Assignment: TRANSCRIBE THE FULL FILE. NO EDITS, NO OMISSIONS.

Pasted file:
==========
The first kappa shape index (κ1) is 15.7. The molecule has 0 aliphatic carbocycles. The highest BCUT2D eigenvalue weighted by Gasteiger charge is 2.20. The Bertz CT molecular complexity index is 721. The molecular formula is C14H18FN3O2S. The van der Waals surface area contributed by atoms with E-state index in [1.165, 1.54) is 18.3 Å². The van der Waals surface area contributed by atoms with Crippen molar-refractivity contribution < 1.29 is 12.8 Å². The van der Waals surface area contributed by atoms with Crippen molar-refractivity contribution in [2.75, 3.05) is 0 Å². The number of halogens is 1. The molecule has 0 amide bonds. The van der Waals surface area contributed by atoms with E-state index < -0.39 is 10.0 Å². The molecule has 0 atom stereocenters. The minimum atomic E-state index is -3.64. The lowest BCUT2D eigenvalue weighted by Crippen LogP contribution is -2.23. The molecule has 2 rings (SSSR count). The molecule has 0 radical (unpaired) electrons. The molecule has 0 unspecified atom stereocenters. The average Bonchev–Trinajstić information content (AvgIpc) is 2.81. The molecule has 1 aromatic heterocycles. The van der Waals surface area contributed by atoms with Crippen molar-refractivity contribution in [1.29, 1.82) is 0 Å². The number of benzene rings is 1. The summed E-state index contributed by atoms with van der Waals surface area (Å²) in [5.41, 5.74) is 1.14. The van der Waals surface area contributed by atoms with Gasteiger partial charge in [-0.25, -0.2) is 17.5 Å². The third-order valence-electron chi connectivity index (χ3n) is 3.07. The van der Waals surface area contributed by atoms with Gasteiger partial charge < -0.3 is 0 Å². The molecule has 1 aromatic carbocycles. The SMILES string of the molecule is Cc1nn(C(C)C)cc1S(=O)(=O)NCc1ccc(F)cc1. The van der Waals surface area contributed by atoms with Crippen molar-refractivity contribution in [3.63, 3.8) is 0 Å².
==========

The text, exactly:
The first kappa shape index (κ1) is 15.7. The molecule has 0 aliphatic carbocycles. The highest BCUT2D eigenvalue weighted by Gasteiger charge is 2.20. The Bertz CT molecular complexity index is 721. The molecular formula is C14H18FN3O2S. The van der Waals surface area contributed by atoms with E-state index in [1.165, 1.54) is 18.3 Å². The van der Waals surface area contributed by atoms with Crippen molar-refractivity contribution < 1.29 is 12.8 Å². The van der Waals surface area contributed by atoms with Crippen molar-refractivity contribution in [2.75, 3.05) is 0 Å². The number of halogens is 1. The molecule has 0 amide bonds. The van der Waals surface area contributed by atoms with E-state index < -0.39 is 10.0 Å². The molecule has 0 atom stereocenters. The minimum atomic E-state index is -3.64. The lowest BCUT2D eigenvalue weighted by Crippen LogP contribution is -2.23. The molecule has 2 rings (SSSR count). The molecule has 0 radical (unpaired) electrons. The molecule has 0 unspecified atom stereocenters. The average Bonchev–Trinajstić information content (AvgIpc) is 2.81. The molecule has 1 aromatic heterocycles. The van der Waals surface area contributed by atoms with Crippen molar-refractivity contribution in [1.29, 1.82) is 0 Å². The number of benzene rings is 1. The summed E-state index contributed by atoms with van der Waals surface area (Å²) in [5.41, 5.74) is 1.14. The van der Waals surface area contributed by atoms with Gasteiger partial charge in [-0.25, -0.2) is 17.5 Å². The third-order valence-electron chi connectivity index (χ3n) is 3.07. The van der Waals surface area contributed by atoms with Gasteiger partial charge < -0.3 is 0 Å². The molecule has 1 aromatic carbocycles. The SMILES string of the molecule is Cc1nn(C(C)C)cc1S(=O)(=O)NCc1ccc(F)cc1. The van der Waals surface area contributed by atoms with Crippen molar-refractivity contribution in [3.63, 3.8) is 0 Å².